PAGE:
Ghost of Tsushima, the recently released PS4 exclusive, relies heavily on sound to guide players and flesh out its 13th century Japanese setting. As you might expect, getting the sound just right took a lot of work and tools–and the sound is even more important than you might realize while playing.
Over at A Sound Effect, the game’s audio director Rev. Dr. Bradley D. Meyer and its senior sound designer Josh Lord have delved into the game’s sound design, and how they captured the sounds of the era. They also explained how sound is used to guide the player through the open world.
Meyer reveals that the sound of the wind, which guides players, is even more intricate than it might seem. “We built a system where the sound travels on three splines pointing towards the player’s current objective, one centered over the player and one on either side spaced about 5 meters away,” he says. “These wind gusts are all reactive to the current environment the player is in. So if you’re skirting a grassland on one side and a bamboo forest on the other, the wind will sound like tall grass rustling on your one side and clacking bamboo on the other. This directionality helps players key into where they should be headed as they traverse the island.”
Meyer also reveals that the use of a Black Naped Oriole as the game’s “guide bird” is largely due to a spot of luck that allowed him to record the bird’s sounds. “It was chosen for three reasons: it could be found in Japan, it was visually unique, and I was fortunate enough to record one when I was on vacation in Sri Lanka in 2018.”
Meyer reveals that the sword noises were recorded using the same sword blanks that were previously used for God of War, and that he and Josh Lord “spent a lot of time recording them in all manner of ways from scraping them against each other, clanging them together, swinging them, suspending them from the ceiling and spinning them around to get interesting resonant tones, etc.” The team had custom-made katana and wakizashi, engraved with the game’s logo, to record sheathing and unsheating noises, plus additional sword noises. Recording sessions also involved using blades to slice through fruit, vegetables, and cloth–those are the noises you’ll hear when you cut through an enemy.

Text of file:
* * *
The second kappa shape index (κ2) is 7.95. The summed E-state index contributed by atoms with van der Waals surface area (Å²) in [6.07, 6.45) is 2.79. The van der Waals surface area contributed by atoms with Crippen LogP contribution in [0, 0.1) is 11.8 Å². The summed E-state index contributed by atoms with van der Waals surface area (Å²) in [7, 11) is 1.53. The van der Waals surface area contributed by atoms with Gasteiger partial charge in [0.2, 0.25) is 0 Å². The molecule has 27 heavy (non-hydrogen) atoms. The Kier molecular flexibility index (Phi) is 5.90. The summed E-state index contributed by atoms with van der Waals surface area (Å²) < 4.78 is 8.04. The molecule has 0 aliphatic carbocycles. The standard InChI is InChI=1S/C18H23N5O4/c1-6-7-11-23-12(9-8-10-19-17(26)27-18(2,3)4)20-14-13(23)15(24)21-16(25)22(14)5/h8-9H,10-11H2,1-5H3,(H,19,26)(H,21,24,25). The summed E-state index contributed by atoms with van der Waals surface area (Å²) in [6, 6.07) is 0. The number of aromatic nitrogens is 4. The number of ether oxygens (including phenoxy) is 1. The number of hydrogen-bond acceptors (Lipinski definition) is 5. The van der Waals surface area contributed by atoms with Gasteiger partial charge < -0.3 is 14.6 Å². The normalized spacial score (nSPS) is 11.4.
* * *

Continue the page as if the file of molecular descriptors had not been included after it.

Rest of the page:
Various straw and bamboo mats, Japanese yukata, jinbei, and waraji footwear were all used in recordings. The team made period-authentic boiled leather armor and paper armor, too, which was used for recordings. Bamboo was purchased wholesale so that they could test out its sound properties in numerous situations.
One extra fun note: when you hear a Mongol sleeping in the game, you’re hearing game director Nate Fox snoring. “We shared a room at the Game Developer’s Conference once and when I came in one night, he was passed out and snoring LOUD, so, you know I had to do my field recording duty,” Meyer recalls.
The full interview digs much deeper, including anecdotes about recording animals, details about UI sounds, and discussion on the challenges of featuring both English and Japanese voice tracks. It’s worth a read if you want to know more about sound design at a major studio, or the specifics of how Ghost of Tsushima came together.
If you’re digging deep into Ghost of Tsushima right now, here’s everything you need to get the PlayStation Platinum trophy.